And, finally, Dustin Wright, one of the founders of Rest Assured®, and the founder of Disability Cocoon, spoke about how technology is increasing possibilities for people with disabilities. Last year, Ohio became a Technology First state, making it the first state in the country to place an emphasis on expanding access to technology for people with developmental disabilities.
The event was also streamed on the Ohio Channel. You can view the video of the event here: Ohio Channel Presents - 2019 Developmental Disability Awareness Day
Pictures from the event were taken by Kyle McKay and can be found here: OPRA's Facebook Photo Album
DD Awareness and Advocacy Day is hosted during Developmental Disabilities Awareness Month, which is celebrated every March. It is funded and organized by the Ohio Developmental Disabilities Council and Ohio Provider Resource Association, in collaboration with the Ohio Department of Developmental Disabilities, the Ohio Association of County Boards of Developmental Disabilities, and the Ohio Self Determination Association.
Transportation Pilot Program Seeks Participants
In partnership with The Ohio State University (OSU) and Central Ohio Transit Authority (COTA), Smart Columbus is seeking 30 participants for a pilot program to improve independence for transit service users with cognitive disabilities as well as older adults.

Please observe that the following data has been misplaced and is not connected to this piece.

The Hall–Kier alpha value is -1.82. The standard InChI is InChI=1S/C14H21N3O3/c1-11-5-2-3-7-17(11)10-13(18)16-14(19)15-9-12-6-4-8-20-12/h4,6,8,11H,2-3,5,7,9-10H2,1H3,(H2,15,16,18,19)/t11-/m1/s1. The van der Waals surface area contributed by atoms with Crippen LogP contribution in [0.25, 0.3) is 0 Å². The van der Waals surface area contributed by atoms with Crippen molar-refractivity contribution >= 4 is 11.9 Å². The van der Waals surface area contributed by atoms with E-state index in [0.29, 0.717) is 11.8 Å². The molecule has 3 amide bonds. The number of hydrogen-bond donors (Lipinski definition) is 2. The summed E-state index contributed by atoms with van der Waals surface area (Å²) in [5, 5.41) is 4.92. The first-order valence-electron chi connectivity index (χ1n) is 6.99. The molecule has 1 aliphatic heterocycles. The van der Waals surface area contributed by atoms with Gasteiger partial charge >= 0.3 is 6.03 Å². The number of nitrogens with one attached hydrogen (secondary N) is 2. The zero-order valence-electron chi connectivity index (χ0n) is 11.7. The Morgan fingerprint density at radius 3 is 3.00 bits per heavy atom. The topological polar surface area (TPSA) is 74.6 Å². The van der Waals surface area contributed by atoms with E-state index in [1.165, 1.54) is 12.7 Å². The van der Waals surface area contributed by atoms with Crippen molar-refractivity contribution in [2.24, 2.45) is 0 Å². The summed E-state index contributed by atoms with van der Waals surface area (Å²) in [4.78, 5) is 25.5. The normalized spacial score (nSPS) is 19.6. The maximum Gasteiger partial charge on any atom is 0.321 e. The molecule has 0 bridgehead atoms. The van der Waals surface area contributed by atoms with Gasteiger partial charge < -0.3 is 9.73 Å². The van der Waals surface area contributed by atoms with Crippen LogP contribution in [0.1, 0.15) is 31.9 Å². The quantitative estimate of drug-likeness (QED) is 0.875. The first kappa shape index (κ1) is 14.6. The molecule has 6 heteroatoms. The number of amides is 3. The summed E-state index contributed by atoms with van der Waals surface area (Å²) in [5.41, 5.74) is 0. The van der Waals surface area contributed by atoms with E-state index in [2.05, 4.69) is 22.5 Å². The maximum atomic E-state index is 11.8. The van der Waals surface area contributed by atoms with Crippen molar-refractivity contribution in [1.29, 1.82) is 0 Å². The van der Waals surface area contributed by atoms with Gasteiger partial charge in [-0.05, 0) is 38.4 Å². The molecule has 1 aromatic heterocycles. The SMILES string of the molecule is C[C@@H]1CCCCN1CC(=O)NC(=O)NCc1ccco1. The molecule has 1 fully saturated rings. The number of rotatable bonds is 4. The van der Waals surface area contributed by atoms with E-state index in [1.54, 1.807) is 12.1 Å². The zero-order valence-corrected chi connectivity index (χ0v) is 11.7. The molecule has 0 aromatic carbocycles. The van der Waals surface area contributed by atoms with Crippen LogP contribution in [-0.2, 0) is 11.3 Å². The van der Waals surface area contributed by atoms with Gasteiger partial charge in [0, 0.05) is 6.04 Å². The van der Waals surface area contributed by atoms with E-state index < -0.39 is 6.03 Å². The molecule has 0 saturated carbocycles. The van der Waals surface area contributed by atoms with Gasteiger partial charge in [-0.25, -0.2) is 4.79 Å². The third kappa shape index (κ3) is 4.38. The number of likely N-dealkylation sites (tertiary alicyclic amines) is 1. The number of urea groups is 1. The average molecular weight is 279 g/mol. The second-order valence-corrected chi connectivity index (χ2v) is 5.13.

The pilot program features a smart phone app especially designed for users with cognitive disabilities. Multimedia prompts will aid in navigating public transit systems. Actual location images and audio prompts will provide notifications such as when to get off at a stop. Caregivers will create the routes using the application or web portal. Real-time location updates and automatic notifications will be available, letting a caregiver know that the commuter has arrived at a destination safely.
The pilot program will run for one year from April 29, 2019 to April 29, 2020. To participate, individuals must meet the following criteria:
- Central Ohio resident with a cognitive disability
- Occasional user of bus services and would like to increase ridership and/or independence
- Able to use a smartphone and an app
This pilot program came after an evaluation and field study that provided information about challenges and opportunities residents with cognitive disabilities face in their daily travels. As a result, the Smart Columbus pilot aims to address an important community challenge as part of its vision to empower residents to live their best lives, through responsive, innovative and safe mobility solutions.
For more information, read the Smart Columbus announcement, or reach out to Carmen Digiovine at firstname.lastname@example.org.
Rachel Rice appointed to Ohio DD Council
Rachel Rice is the newest member appointed to the Ohio DD Council
Rachel Rice was appointed to the Ohio Developmental Disability Council (Ohio DD Council) by former Governor John Kasich to serve a three-year term on the 30-person board that advocates for people with developmental disabilities across Ohio.